George Copway.

Life, letters and speeches of Kah-ge-ga-gah-bowh, or, G. Copway, chief Ojibway nation .. online

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respect. Each day we took a different direction in
visiting the unconverted. We would sing, read the
scriptures, and then pray with them. Sometimes they
would be impudent, and even abusive, but this did not
discourage us, or deter us -from our duty. By perse-
vering, we soon discovered that the Lord was about to
bless our efforts. While my uncle was visiting some
four or five wigwams, I was visiting as many others;
their wigwams being near us. Our influence, with
God's blessing, was now felt among them. Singing
and praying were their constant employment ; and
some of them seemed to know nothing else but the
enjoyment of the truth of the gospel, and that God can
and does " forgive sin." They became the happiest of
beings ; their very souls were like an escaped bird,
whose glad wings had saved it from danger and death.
Brother Chandler preached twice every Sabbath, and



70 THE LIFE OF

taught school every otht'v week. One Sabbath, in
January, 1835, Brother Chandler preached from these
words, " And they were all filled with the Holy Ghost."^"^
He spoke with unus-ual liberty ; I caught some of the
same fire with which the sermon was delivered ; and
interpreted it wuth much ardor. O what a melting
season it was ! The anxious and expressive looks ot
the Indians ; the tears streaming down their cheeks, all
tended to add to the occasion. My readers, here was
comfort ; here was one bright spot, at least, in my
checkered life, that I never can forget. IVIy poor
brethren appeared to swallow every w^ord of the sermon
as I interpreted it. One John Southwind, who had
been notoriously cruel and revengeful, was among the
humblest and the happiest. He had been a great Con
jurer.

On Sabbath evenings, every converted Indian w^ould
try to induce his relatives to embrace religion, and pray
m the \vigwams of their unconverted relatives. These
happy scenes often made me forget home.

Many of the unconverted, w^ere very revengeful ; but
w^e let them expend their vengeance on the air. One
of them, Kah-be-wah-be-ko-kay, i. e. Spear Maker,
threatened to tomahawk us, if we should come to his
wigwam "with the white man's religion;" "for,"
said he, " already some of my family are very sick and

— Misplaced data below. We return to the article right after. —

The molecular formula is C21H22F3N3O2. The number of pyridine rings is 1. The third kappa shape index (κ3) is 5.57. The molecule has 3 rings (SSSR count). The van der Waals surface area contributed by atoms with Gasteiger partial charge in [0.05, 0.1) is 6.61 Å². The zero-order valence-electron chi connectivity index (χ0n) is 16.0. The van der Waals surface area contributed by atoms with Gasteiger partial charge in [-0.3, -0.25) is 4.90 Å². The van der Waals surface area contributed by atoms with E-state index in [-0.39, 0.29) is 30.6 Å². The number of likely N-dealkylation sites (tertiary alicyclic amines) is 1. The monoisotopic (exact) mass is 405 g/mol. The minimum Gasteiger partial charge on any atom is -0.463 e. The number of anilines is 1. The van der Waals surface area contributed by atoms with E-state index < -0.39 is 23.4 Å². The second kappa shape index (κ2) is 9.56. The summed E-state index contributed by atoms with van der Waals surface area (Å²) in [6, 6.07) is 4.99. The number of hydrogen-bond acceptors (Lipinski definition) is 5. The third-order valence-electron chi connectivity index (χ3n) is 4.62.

crazy." Notwithstanding this threat, we commenced
our vists, and with no other weapon than a little calico
bag containing our Testament and Hymn Book. When-
ever he saw us near his wigwam (we were obliged to
pas<j near his in visiting other wigwams,) he would



KAH-GE-GA-GAH-BOWH. 71

run out, and grumble and growl like a bear escaping
from its den for life. In this way we continued our
visits, and had opportunities to converse with the family,
which re-sulted in the conversion of all his children. In
the month of February, he himself came to us, and
plead earnestly for our forgiveness. He had gone
out to hunt the martin, with his youngest daughter,
w^ho was about ten years old. While her father was
preparing a martin trap, or dead-fall, as it is sometioaes
called, the daughter slipped behind a tree, knelt in the
snow^, and prayed for her father. The Lord heard her
prayer. The old man "felt sick in his heart," and
every thing he looked at appeared to frown upon him,
and to bid him " go to the missionaries, and they will
tell you how" you can be cured." He returned home
three days earlier than he had intended. Just after
day-dawn, we heard a number of Indians praying.
John Southwind came in and said to us, " Ke-ge-ke-
wa-ye-wah, Kak-he-wah-he-koo-hay ke-che-ah-koo-seyy"^
i. e. your friend Spear Maker is very sick ; he wishes
you to call at his wig\vam and pray with him. This
w^as good new^s indeed ! We v/ent at once, and prayed
with him. He could not speak ; but sat sobbing and
sighing over the fire. We conversed with him, and
then left him ; but before breakfast he entered our
house with his large medicine sack containing little gods
of almost every description. He stood before us, and
said, " Ah hay^ ah was ah yah mook,^' — here, take this.
He cast the bag, or sack, down upon the floor, and
wept and sobbed bitterly, saying, " I have done all I
could against you. but you have been my friends. J



72 THE LIFE OF

want you to pray for me, and to burn. these gods, or
throw them where I can never see them." Shortly after
this interview, he obtained religion, and became truly
happy in the Lord.

There were many equally interesting conversions
about this time. I must here mention what was often
very amusing to the missionaries, and would often
create a smile, if nothing more. When some of the
Indians were under conviction^ they would take some
of their own medicines (herbs) to cure their " sickness,"
— for so they termed conviction. An old medicine man
once sent a message to us, stating that his daughter
was dying ; and that it was caused by our singing and